Saturation Diving Brings Republic Within Reach
Saturation Diving Brings Republic Within Reach

Saturation Diving Brings the Republic
Within Reach

Saturation diving was developed in the 1960s to satisfy the needs of the then developing off-shore oil industry - oil exploration and production moved to increasingly greater ocean depths. Today's practical limit for manned intervention, divers exploring wrecks without pressurized suits, is about 2,000 feet. Titanic, for example, at a depth of approximately 12,400 feet, can be explored only by submersibles - and the submersibles are generally operated remotely, umbilicaled to a control shack on a surface vessel.

As divers descend, they are exposed increasingly to greater pressures. The deeper the dive, the more water above the diver, the greater the pressure of the surrounding environment. In order to breath normally, divers breath gas equal to the surrounding pressure. As the diver's depth increases, their breathing gas dissolves into the diver's body in much the same way that gas is dissolved into soda-pop. The longer the diver remains at depth, the more gas dissolves into his body. In order to allow this gas to come out of solution without forming bubbles, the diver must gradually reduce the surrounding pressure - or "decompress," making pre-determined discreet stops as he ascends, reducing the pressure on his body gradually, before he can safely return to the surface.

If we open the cap of a soda-pop bottle just a small fraction of a turn, allowing just a little pressure to escape, several times over a period of hours, we could eventually remove the cap entirely - but we'd be left with a bottle of flat soda-pop, soda without bubbles, without fizz. That's the precise goal of the diver - to return to the surface without bubbles of gas forming within his body. If the diver's decompression procedure is inadequate - if he ascends too fast, just like removing the cap off a soda-pop bottle, gas within his body may come out of solution as bubbles, resulting in decompression sickness (the "bends"). Depending on where these bubbles form, a diver may experience problems in equilibrium (the "staggers"), hearing or visual disturbances (to blindness), a rash, severe joint pain (causing the diver to "bend" in pain), unconsciousness, and, possibly, death.

Only 15 minutes of bottom time at 260 feet may require as much as several hours of decompression before the diver can surface without suffering decompression sickness, and a diver can make only one such dive a day.

However, as a diver absorbs gas while under pressure, as he stays at depth over time, at some point - about 12 hours at depth - an equilibrium is reached where the gas entering into the diver's blood and tissues is equal to the gas coming out of solution. At that point, the diver is "at saturation." Once saturation is reached, the amount of required decompression is maximized. In other words, once the diver reaches saturation, he requires only one (albeit lengthy) decompression procedure - regardless of any additional time he spends at depth. Once divers reach saturation, they can work an unlimited amount of additional time at depth without requiring ANY additional decompression. For example, decompression time for a diver who has been underwater for one day may be the same as for a diver who has been down for several weeks.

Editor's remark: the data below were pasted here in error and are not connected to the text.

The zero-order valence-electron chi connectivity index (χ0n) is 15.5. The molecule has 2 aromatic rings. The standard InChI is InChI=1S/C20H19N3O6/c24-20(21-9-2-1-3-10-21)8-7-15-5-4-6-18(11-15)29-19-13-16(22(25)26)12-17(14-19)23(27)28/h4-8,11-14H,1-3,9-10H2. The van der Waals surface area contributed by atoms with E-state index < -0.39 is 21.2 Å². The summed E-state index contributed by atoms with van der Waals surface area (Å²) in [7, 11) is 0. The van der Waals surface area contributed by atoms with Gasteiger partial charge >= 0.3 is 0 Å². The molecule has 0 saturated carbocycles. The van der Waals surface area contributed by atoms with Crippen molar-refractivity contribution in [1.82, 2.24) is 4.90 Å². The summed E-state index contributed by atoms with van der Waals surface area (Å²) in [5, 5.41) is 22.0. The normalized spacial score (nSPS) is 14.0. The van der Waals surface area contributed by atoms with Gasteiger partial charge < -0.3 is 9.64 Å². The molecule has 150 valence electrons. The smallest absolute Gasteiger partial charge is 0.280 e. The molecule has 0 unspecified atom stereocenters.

Once at saturation, however, the decompression procedure can last several days before the diver can safely "surface."

Saturation divers live in a habitat on the salvage vessel. The habitat is a pressurized chamber which is kept at a pressure sufficient for the working depth. Divers will transfer from their topside pressurized habitat through a pressurized transfer tube, to a pressurized diving bell - remaining at all times at their working "depth." When the shipwreck is reached, they exit the diving bell and start their work.

Diving Bell Aboard SOSI Inspector
Being Lowered Into Moon Pool

While under saturation, divers cannot "escape" to the surface - the immediate reduction in pressure would result in instant and certain death. Saturation divers must be decompressed over a period of several days; while at saturation, their lives depend on the integrity of the pressurized diving bell, transfer tube, and habitat.

The SOSI Inspector's saturation habitat is seen at left.

The vertical transfer tube in the background mates to the diving bell on the deck above. The diving bell is then sealed, moved to a "moon pool," a shaft in the center of the SOSI Inspector which extends through the ship, and lowered to the RMS Republic, 260 feet below.

Six hours later, the divers return to the diving bell. The diving bell is sealed, maintaining the working pressure, then raised from the shipwreck, through the SOSI Inspector's moon pool and mated to the transfer tube. While remaining at all times under pressure, that shift's divers return to the habitat and are replaced by the next saturation team.

At the end of the job, the entire saturation team is decompressed aboard ship by gradually reducing the pressure within the habitat over a period of several days. Once decompressed, the team can then "surface" and safely leave the habitat, their home for the past several weeks. MAG attempted a salvage of the S. S. REPUBLIC during the summer of 1987 using, as a guide, the REPUBLIC's "general arrangement" plans for her upper four decks - the saloon, promenade, upper and middle decks. These plans were designed to enable passengers to learn their way about the ship - they were not designed for salvage operations.